Eminent domain is another route by which the District might acquire property but can be more expensive and time-consuming than other routes due to court battles over constitutional taking issues. Relatedly, the District’s eminent domain statute requires a court proceeding to oversee the transaction.[15]

Finally, under the District’s blight reduction powers, the Mayor may acquire “abandoned or deteriorated” property, redevelop it, and ultimately dispose of it.[16] The district can acquire property fitting into these categories by purchase, gift, eminent domain, or assignment.[17] Again, the statute does not require that the District use the property for affordable housing once purchased, but this could be incorporated into the terms of its acquisition or dispersal.

The District manages these various programs through PADD, DHCD’s Property Acquisition and Disposition Division.[18] The vast majority of the transactions conducted by PADD are tax-foreclosure auctions, but it also houses the Mayor’s Vacant to Vibrant program, which created “Workforce Housing” targeting middle class first-time homebuyers earning 60-120% of the Area Median Income.[19] Unfortunately, the program did not create affordable housing targeted to low-income residents, and operated at an extremely small scale — just ten properties were sold in 2019, and the program has been dead for years.[20]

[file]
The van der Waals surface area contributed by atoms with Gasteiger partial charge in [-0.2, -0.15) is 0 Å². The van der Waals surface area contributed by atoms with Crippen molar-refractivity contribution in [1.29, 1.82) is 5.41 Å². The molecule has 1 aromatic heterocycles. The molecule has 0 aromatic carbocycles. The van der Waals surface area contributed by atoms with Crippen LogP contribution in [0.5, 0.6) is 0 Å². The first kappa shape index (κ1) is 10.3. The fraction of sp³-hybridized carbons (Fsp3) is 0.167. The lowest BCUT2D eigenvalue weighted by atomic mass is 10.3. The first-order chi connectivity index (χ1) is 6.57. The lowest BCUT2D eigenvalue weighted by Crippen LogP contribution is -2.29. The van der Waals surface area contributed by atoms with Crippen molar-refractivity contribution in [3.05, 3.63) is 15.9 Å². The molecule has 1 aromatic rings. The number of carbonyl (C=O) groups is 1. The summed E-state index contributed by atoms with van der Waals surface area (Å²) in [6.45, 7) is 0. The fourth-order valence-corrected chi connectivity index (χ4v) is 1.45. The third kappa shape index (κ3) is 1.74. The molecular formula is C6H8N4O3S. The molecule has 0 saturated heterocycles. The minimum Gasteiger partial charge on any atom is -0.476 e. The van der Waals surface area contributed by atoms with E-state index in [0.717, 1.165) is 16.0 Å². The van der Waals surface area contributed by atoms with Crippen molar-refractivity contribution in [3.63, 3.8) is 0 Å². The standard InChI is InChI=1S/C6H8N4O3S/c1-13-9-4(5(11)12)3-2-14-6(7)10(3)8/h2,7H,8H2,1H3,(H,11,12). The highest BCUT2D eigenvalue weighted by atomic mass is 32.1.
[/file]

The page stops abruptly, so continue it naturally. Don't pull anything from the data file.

It is entirely within the Mayor’s powers to revive the Vacant to Vibrant program as a mechanism to create affordable housing in the District. A Mayoral administration committed to using all available tools to fight the housing crisis would aggressively convert unwanted, vacant, and abandoned property to usable affordable housing.


[1] Ally Schweitzer, There’s Already A Housing Crisis In The D.C. Area. Will Amazon Make It Worse?, WAMU 88.5, (Nov. 14, 2018),

[2] District of Columbia, National low income housing coalition, (last visited Dec. 16, 2022).

[3] Crawford & Das, supra note 4.

[4] Vacant Building Map, Dept. of Buildings, (last visited Dec. 16, 2022).

[5] Stephanie Lai, D.C.’s problems with vacant, blighted properties haven’t gone away, residents and officials say, Washington Post (July 28, 2021),

[6] District of Columbia Economic and Revenue Trends: September 2022, Off. of Revenue Analysis, 6, (Sept. 2022),

[7] Doni Crawford & Kamolika Das, DC’s Affordable Housing Toolbox, DC Fiscal Policy Inst., (Apr. 11, 2019),

[8] See, e.g., The Proposal, Vacant to Virus-Reduction, (last visited Dec. 16, 2022).

[9] DMPED 36,000 by 2025 Dashboard, Deputy Mayor for Planning & Econ. Dev., (last visited Dec. 16, 2022).

[10] D.C. Code § 47-1303(b).

[11] Id. at §§ 1332(d), 1352.

[12] Id. at § 1353(a)(3).

[13] Id. at § 42-3404.31.

[14] Will Schick, DC Council acts to fix DOPA, an affordable housing program that hasn’t worked since its inception in 2008, DC Line (Jun. 30, 2021),

[15] D.C. Code § 16-1311 et. sec.

[16] Id. at § 42-3171.01 et. sec.

[17] Id. at § 3171.02

[18] Transforming Vacant and Blighted Properties, DHCD, (last visited Dec. 16, 2022).

[19] Transforming Vacant And Blighted Properties, DHCD, (last visited Dec. 16, 2022).

[20] Id.